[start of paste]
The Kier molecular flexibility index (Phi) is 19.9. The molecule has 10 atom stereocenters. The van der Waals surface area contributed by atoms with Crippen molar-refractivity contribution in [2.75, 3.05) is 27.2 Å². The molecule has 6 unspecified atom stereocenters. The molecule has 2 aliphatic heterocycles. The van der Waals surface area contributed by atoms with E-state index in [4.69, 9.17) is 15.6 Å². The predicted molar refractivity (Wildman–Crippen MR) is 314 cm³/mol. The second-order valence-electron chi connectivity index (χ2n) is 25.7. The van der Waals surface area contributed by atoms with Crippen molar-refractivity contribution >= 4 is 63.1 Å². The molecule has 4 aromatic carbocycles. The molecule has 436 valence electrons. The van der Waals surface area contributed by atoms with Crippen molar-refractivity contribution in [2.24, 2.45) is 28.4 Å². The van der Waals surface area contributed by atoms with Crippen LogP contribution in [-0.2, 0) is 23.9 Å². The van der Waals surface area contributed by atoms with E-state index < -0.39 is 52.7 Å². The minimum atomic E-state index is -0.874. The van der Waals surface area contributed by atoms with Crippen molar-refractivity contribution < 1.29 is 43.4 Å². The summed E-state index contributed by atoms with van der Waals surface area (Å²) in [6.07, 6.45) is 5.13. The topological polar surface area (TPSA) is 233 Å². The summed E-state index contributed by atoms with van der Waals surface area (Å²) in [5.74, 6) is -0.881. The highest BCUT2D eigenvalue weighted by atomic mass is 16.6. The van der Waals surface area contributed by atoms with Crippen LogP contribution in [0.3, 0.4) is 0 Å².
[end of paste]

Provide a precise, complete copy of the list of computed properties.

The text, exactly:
The Kier molecular flexibility index (Phi) is 19.9. The molecule has 10 atom stereocenters. The van der Waals surface area contributed by atoms with Crippen molar-refractivity contribution in [2.75, 3.05) is 27.2 Å². The molecule has 6 unspecified atom stereocenters. The molecule has 2 aliphatic heterocycles. The van der Waals surface area contributed by atoms with E-state index in [4.69, 9.17) is 15.6 Å². The predicted molar refractivity (Wildman–Crippen MR) is 314 cm³/mol. The second-order valence-electron chi connectivity index (χ2n) is 25.7. The van der Waals surface area contributed by atoms with Crippen molar-refractivity contribution >= 4 is 63.1 Å². The molecule has 4 aromatic carbocycles. The molecule has 436 valence electrons. The van der Waals surface area contributed by atoms with Crippen molar-refractivity contribution in [2.24, 2.45) is 28.4 Å². The van der Waals surface area contributed by atoms with Crippen LogP contribution in [-0.2, 0) is 23.9 Å². The van der Waals surface area contributed by atoms with E-state index < -0.39 is 52.7 Å². The minimum atomic E-state index is -0.874. The van der Waals surface area contributed by atoms with Crippen molar-refractivity contribution < 1.29 is 43.4 Å². The summed E-state index contributed by atoms with van der Waals surface area (Å²) in [6.07, 6.45) is 5.13. The topological polar surface area (TPSA) is 233 Å². The summed E-state index contributed by atoms with van der Waals surface area (Å²) in [5.74, 6) is -0.881. The highest BCUT2D eigenvalue weighted by atomic mass is 16.6. The van der Waals surface area contributed by atoms with Crippen LogP contribution in [0.3, 0.4) is 0 Å².